While UNHCR is shifting its focus from providing classic care and maintenance programmes to supporting durable solutions through returns and sustainable reintegration, there remains a strong humanitarian and protection aspect to assistance projects. UNHCR will assist vulnerable returnees by providing household items and agricultural tools that will complement ECHO's food assistance programme. UNHCR will also repair the destroyed or damaged private houses of vulnerable returnees and, in some of the most isolated villages, will repair community buildings such as schools, clinics and community centres. The agency will link all reconstruction activities to those of the national and municipal government programmes and the longer-term development-oriented agencies.
Collaboration with the United Nations Mine Action Centre (UNMAC), UNDP, UNICEF and UNESCO will be strengthened. Small-scale, micro-start activities and self-reliance projects will help secure a limited income and encourage self-sufficiency for those in most need. A safety net of essential community and psycho-social services, individual counselling and health coverage, will target the most vulnerable individuals who have no recourse to State or alternative services. A network of national NGOs providing protection and legal assistance will be established to help individuals and families claim their citizens' rights and entitlements, including pensions, social welfare services, health care and property. An area-by-area public-information strategy will be used to provide appropriate and timely information on conditions for return.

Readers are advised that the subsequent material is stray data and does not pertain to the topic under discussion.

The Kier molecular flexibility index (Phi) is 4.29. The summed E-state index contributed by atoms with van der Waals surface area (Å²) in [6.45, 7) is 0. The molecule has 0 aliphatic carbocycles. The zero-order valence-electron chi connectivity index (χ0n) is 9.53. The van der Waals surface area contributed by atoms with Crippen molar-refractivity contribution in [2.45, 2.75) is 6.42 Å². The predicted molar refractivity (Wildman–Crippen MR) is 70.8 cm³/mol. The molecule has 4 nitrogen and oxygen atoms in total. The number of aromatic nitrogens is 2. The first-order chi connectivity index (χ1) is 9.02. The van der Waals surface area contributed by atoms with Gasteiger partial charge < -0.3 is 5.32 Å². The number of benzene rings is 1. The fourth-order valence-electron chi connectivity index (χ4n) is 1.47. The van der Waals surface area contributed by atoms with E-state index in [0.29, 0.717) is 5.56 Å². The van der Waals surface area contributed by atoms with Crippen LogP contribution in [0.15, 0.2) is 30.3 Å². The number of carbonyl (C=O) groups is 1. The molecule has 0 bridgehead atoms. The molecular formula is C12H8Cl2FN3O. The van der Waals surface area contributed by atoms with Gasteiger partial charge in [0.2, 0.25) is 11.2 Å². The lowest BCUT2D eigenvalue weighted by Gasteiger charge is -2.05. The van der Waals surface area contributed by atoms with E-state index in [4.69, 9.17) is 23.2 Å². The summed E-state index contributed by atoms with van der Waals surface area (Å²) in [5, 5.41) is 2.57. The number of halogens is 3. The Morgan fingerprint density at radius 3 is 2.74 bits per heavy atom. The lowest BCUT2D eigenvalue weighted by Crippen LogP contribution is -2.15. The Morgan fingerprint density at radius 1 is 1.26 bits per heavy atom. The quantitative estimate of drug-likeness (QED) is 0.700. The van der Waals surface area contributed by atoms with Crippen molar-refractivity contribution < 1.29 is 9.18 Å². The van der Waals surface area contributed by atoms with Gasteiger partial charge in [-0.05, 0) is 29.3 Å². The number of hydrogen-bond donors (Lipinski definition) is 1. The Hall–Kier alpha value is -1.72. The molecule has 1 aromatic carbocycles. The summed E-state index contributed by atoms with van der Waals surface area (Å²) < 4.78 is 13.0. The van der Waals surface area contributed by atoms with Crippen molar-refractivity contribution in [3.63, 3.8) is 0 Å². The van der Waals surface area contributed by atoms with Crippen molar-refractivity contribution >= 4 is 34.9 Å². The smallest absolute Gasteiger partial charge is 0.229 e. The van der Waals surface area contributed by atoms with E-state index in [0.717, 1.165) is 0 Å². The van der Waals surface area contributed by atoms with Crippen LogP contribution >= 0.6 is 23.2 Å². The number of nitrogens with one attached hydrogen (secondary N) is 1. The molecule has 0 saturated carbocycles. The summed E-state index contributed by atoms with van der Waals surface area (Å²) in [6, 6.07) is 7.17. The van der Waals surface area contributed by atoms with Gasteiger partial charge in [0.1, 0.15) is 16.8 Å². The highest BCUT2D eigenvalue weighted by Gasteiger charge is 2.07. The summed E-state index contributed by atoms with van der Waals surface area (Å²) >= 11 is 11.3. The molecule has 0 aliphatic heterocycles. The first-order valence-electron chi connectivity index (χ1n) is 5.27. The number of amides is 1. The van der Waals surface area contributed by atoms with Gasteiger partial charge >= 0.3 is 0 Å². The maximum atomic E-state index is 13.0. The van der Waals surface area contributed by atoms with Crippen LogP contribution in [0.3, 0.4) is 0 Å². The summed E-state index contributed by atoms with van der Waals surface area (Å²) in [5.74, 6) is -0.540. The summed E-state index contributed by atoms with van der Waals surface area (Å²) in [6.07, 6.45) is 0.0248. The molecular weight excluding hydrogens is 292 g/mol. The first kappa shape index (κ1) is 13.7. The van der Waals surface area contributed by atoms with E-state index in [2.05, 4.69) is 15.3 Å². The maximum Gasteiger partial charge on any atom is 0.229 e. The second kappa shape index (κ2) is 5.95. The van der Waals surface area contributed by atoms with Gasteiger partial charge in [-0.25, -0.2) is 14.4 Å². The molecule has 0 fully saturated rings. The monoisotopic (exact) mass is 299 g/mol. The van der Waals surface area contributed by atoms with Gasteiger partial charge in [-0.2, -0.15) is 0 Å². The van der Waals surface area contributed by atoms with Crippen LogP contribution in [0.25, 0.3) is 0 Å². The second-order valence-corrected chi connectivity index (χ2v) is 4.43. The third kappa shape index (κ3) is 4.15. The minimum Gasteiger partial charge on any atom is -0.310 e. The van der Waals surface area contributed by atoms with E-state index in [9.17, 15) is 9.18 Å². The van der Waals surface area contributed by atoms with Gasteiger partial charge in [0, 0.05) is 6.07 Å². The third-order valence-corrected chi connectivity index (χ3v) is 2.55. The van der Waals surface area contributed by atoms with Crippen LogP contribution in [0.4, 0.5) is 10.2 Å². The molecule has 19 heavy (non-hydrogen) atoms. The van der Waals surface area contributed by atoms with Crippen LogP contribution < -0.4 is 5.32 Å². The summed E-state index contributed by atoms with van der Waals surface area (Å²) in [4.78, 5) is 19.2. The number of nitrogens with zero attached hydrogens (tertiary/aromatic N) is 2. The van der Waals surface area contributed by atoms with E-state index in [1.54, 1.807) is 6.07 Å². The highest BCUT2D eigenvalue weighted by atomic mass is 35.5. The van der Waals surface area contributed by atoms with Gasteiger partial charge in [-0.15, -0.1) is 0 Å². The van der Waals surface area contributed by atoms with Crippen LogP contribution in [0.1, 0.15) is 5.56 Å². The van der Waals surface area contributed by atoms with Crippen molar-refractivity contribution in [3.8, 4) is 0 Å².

UNHCR will organize a number of coalition fora with the participation of the donor community and all organizations involved to coordinate such activities as reconstruction projects and humanitarian assistance. The agency will also co-chair, along with the Government, a Coordination Committee for the Programme for Returns. The Committee will submit its analysis and recommendations to the highest level of the Government, and will also encourage donors to finance the Programme for Returns.
UNHCR, together with OSCE, United Nations agencies and non-governmental implementing partners, established a national coordination structure, known as the Return Facilitation Group, which monitors the implementation of the return programme at the field level.